T-Shirt Poetry ~ Your Story Matters

Britt Decker, our host at today for the Open Write, shares a prompt that proves that we walk by thousands of writing opportunities everyday. We walk in them, past them, heck – we wear them! She shows us how to take a t-shirt from our closet with words, a picture, or a memory that will inspire poetry.  It's as simple as going to the closet and considering all the possibilities.  I love how her t-shirts inspire a poem about her own need of distance between work and play. Read the prompt here, and consider writing with us.  I bought a t-shirt at the NCTE conference in Anaheim, California last November with a message I enjoy sharing – your story matters.  My poem is a 3x5 today - short and simple like an index card - three lines, five syllables.  

Your Story Matters

you’re a child in God’s
great universe so
your story matters

I Can’t Be The Only One

Today is the second day of the February Open Write at Our host today is Britt Decker of Houston, Texas. You can read today’s prompt and other poems here. And you can also share your own! Britt inspires us to write a “Me, Too!” poem. I’m writing mine in memory of and gratitude for my mother, Miriam Haynes, who would have been 80 today. She died in December 2015 after a long battle with Parkinson’s Disease.


I can’t be the only one whose mother sewed her own formal dresses,
    who made matching clothes like in the Sound of Music, only not from drapes
    who was known as the crab lady on the
    pier of St. Simons Island, Georgia for her fisherwoman skills
    who could fly fish and deep sea fish and throw a cast net, too
       all while driving the boat.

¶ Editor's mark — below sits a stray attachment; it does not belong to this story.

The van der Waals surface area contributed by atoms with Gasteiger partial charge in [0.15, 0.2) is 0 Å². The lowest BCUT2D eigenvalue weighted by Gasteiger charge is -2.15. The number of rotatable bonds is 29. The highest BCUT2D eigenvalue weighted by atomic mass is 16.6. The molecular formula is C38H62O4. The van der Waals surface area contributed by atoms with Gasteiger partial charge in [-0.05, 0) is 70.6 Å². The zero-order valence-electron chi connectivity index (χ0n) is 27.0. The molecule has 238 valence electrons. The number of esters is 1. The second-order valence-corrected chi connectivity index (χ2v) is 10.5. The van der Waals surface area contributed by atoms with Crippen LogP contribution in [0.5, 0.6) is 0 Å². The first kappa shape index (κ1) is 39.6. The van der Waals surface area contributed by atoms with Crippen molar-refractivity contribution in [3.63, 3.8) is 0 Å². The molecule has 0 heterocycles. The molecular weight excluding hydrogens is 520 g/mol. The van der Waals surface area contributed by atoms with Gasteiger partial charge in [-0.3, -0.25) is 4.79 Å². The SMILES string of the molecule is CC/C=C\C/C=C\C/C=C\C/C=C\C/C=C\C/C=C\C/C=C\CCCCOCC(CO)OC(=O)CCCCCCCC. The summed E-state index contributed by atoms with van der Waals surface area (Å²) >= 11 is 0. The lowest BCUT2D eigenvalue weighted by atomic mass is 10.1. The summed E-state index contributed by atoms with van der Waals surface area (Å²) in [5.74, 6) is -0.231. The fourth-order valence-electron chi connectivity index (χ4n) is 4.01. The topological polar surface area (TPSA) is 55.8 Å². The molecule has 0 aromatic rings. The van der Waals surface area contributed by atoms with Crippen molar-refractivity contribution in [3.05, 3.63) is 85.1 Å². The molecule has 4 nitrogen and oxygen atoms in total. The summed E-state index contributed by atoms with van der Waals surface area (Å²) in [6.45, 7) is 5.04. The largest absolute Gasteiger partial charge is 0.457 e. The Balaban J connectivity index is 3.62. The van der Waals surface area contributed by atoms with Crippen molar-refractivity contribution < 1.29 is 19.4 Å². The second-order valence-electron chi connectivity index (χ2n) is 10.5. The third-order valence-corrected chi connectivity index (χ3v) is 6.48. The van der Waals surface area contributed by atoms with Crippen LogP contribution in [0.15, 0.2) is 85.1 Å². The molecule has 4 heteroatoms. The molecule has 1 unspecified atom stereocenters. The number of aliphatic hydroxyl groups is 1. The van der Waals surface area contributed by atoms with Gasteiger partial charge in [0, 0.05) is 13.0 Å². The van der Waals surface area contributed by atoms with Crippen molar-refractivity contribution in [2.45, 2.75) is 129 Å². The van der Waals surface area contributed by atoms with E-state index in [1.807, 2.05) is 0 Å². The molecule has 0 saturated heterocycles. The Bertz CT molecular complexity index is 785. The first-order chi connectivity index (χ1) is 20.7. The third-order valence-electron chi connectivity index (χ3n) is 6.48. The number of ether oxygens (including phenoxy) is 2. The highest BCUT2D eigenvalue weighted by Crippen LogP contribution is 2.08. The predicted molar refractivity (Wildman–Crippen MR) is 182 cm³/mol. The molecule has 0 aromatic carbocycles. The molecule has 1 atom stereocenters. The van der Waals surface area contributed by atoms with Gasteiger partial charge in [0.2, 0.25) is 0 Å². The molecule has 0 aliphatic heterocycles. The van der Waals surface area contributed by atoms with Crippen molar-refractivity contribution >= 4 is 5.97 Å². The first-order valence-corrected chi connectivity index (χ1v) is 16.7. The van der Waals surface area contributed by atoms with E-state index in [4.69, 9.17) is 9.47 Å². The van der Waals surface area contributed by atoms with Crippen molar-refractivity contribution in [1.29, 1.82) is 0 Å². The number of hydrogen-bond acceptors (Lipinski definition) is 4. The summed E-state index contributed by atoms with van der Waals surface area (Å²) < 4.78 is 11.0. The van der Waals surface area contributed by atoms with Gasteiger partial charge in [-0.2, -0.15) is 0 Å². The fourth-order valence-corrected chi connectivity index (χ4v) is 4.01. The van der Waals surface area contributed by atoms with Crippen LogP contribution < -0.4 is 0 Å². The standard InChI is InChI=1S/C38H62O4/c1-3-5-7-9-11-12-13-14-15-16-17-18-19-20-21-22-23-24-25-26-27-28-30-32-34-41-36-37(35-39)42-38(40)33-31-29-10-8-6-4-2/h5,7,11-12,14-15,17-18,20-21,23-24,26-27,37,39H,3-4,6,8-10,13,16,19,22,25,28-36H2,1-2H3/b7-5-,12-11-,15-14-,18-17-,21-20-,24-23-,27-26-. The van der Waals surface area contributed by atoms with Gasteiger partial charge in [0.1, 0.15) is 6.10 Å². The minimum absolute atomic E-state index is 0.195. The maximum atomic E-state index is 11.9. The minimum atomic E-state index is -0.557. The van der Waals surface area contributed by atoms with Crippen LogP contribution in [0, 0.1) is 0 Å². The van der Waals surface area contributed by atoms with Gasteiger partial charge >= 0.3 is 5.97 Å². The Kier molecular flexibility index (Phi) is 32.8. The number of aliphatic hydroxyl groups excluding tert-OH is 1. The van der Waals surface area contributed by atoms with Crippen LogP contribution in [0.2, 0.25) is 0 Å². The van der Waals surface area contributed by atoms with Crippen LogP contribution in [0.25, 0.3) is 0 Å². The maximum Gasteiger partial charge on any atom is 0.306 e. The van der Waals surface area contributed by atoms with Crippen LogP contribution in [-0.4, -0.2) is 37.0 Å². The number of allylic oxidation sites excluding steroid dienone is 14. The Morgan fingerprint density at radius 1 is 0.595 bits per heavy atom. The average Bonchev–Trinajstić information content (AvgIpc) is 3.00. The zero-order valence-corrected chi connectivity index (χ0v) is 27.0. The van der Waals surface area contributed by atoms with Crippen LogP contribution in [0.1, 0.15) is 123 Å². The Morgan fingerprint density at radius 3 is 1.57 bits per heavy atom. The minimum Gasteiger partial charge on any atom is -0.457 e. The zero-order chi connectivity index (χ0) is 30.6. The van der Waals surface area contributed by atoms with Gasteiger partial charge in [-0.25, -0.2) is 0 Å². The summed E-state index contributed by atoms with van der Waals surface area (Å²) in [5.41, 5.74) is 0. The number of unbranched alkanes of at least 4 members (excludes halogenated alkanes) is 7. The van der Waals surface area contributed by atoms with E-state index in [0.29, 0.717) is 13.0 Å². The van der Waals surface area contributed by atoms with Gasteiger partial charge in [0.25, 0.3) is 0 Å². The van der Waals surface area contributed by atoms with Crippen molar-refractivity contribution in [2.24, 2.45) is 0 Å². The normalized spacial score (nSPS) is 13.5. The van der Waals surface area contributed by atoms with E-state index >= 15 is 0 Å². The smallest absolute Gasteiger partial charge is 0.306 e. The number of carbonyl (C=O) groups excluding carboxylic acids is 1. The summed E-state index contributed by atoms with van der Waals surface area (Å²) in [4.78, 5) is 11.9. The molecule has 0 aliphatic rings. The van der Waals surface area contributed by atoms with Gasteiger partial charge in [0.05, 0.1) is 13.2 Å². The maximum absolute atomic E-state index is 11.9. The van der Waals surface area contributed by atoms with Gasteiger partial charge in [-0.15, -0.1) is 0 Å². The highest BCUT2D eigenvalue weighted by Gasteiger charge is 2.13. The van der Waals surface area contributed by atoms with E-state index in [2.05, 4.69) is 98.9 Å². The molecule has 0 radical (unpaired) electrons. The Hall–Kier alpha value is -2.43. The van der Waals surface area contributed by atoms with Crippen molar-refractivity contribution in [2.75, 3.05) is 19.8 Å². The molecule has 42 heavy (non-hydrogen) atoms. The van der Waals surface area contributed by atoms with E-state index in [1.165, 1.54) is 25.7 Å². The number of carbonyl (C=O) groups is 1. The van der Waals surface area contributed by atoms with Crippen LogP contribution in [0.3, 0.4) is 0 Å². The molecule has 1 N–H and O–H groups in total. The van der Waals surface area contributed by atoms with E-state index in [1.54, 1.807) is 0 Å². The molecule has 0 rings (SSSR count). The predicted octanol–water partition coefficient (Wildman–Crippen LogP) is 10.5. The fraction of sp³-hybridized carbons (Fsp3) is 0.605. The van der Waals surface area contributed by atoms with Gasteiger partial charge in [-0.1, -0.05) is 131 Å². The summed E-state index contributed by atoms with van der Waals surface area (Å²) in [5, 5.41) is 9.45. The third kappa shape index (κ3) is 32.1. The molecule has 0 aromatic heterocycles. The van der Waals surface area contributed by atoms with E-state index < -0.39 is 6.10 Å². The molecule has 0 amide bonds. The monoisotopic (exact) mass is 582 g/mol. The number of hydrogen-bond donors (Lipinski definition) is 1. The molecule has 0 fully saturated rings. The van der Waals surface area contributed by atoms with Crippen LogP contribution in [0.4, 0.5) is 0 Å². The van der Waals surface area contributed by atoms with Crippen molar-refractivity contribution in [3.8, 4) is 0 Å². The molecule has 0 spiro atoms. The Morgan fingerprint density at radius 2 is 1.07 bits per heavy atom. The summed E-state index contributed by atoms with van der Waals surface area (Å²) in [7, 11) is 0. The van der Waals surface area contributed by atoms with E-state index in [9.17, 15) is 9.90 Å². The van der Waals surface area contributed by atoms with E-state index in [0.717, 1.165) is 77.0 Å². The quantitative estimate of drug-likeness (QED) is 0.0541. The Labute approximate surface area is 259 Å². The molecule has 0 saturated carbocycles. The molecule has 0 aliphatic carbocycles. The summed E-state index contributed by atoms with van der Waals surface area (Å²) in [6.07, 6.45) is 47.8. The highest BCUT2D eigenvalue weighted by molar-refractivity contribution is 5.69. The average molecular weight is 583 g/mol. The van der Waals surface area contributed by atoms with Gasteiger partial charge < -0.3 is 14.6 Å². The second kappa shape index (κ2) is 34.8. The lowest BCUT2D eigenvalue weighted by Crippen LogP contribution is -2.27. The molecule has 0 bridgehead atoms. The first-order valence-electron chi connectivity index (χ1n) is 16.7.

I can’t be the only one whose mother could wiggle her ears, making us laugh
    who could bring a dead plant back to life
    who rescued dogs and made them family
    who knew all the answers when no one else did.
I can’t be the only one whose mother didn’t have enough superlatives
    for all the things she did so well.
I can’t be the only one wishing her mother a happy heavenly birthday today
    missing the phone calls that made the world right again.

And I’m not.  

My brother loved her, too
    and our dad, who still sends us random pictures of precious moments,
         reminding us how blessed we all were


forever will be
    because of her. 
Text and photo from Dad this morning: “She made the dress.”

Valentine’s Day with The One and Only Kona

Today’s guest blogger is my dad, Reverend Dr. Felix Haynes, Jr., sharing the story of his best Valentine’s Day gift – and his deep love and gratitude for his best girl!


Dad with Kona on her first birthday in the dog park

Two key words on Valentine’s Day are BE MINE. Kona has officially been mine now for two loving years!

I celebrate her surprise appearance into my life on that Sunday afternoon of Valentine’s Day 2021 when my children conspired and collaborated on this life-changing rescue. Kim rescued an 8-month old Schnoodle from Tallahassee, Florida and drove her to Tifton, Georgia. There, she met her brother Ken, who drove the last leg of the journey to my home on St. Simon’s Island.

Ken Facetimed his sister as he disclosed the terms of the deal for me.